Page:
I really like this rather low-keyed editorial approach, as well as the depth of information provided.
    d
    Feeling (south) loopy
  • Post #70 - March 12th, 2007, 11:17 am
    Post #70 - March 12th, 2007, 11:17 am Post #70 - March 12th, 2007, 11:17 am
    AlexG wrote:And oh for the day Five Guys continues its expansion and makes it to Chicago. Pittsburgh is the closest current location.


    AMEN! I had a Five Guy's Burger and Fries right down the street from work back in CT. It is a great quick food (i.e. NOT fast food) option. Burgers always made from fresh meat, bacon is deep fried, cajun fries actually had seasoning, and lastly but definatly not least, they had red birtch beer! On of the oddest things is that their dogs were more like a CT style dog than anything else, split with cheese and either bacon or chile in them, and they are a Mid-Atlantic chain. While it is a far more substantial burger than a diner style sammy, it is still a gloriously greesy meal.
  • Post #71 - March 12th, 2007, 12:05 pm
    Post #71 - March 12th, 2007, 12:05 pm Post #71 - March 12th, 2007, 12:05 pm
    Cathy2 wrote:Hi,

    Yesterday, Rene G and I were also driving out and about in NW Indiana.

    We had lunch at Three Floyds Brewing Co and Brewpub. As we were preparing to leave, I saw someone's getting served a really great looking hamburger. Their menu advises it is the "Royale with Cheese: 1/2 pound Black Angus sirloin burger on brioche, with choice of cheddar, stilton or muenster cheeses. If I had seen it first, it might have derailed my lunch selections.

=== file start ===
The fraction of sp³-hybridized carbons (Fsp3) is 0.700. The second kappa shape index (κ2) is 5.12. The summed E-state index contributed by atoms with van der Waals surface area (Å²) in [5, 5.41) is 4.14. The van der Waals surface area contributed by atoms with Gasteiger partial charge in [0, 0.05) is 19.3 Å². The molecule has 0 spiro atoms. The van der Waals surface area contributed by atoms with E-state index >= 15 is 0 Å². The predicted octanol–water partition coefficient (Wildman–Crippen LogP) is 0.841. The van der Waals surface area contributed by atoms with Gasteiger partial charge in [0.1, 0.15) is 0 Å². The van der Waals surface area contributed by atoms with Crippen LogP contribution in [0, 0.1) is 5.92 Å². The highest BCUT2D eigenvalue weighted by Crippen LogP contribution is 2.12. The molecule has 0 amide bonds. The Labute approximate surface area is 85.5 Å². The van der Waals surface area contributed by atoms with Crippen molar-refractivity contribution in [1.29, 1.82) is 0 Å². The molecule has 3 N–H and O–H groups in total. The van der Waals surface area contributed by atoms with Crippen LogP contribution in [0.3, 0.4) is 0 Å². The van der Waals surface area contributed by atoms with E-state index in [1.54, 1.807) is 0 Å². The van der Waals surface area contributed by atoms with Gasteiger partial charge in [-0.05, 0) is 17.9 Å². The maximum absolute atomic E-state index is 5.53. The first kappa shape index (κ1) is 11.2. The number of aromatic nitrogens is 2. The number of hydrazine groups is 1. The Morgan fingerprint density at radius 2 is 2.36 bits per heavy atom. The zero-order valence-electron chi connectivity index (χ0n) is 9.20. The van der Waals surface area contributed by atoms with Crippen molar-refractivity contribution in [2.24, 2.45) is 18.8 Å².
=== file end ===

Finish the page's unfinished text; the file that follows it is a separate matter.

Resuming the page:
Three Floyds does not give brewery tours on Sundays despite what the automatic answering system stated.

    Three Floyds Brewing Co and Brewpub
    9750 Indiana Parkway
    Munster, Indiana 46321
    219/922-4425
    www.ThreeFloydsPub.com
    www.ThreeFloyds.com


    So what did you have there? And how was it?
  • Post #72 - March 12th, 2007, 2:08 pm
    Post #72 - March 12th, 2007, 2:08 pm Post #72 - March 12th, 2007, 2:08 pm
    Mike G wrote:Now that's what a hamburger is supposed to look like.


    Yes, and on those increasingly rare occasions when I don't give a whit about the provenance and purity of my ground meat, I suppose that too is what a burger is supposed to taste like.*

    At any rate, the place is truly a treasure.

    Just be sure to stay away from the dogs:

    Image
    photo - 01.27.07

    E.M.

    * Blue Top's burger reminds me of a childhood favourite, the Prince Castle burger.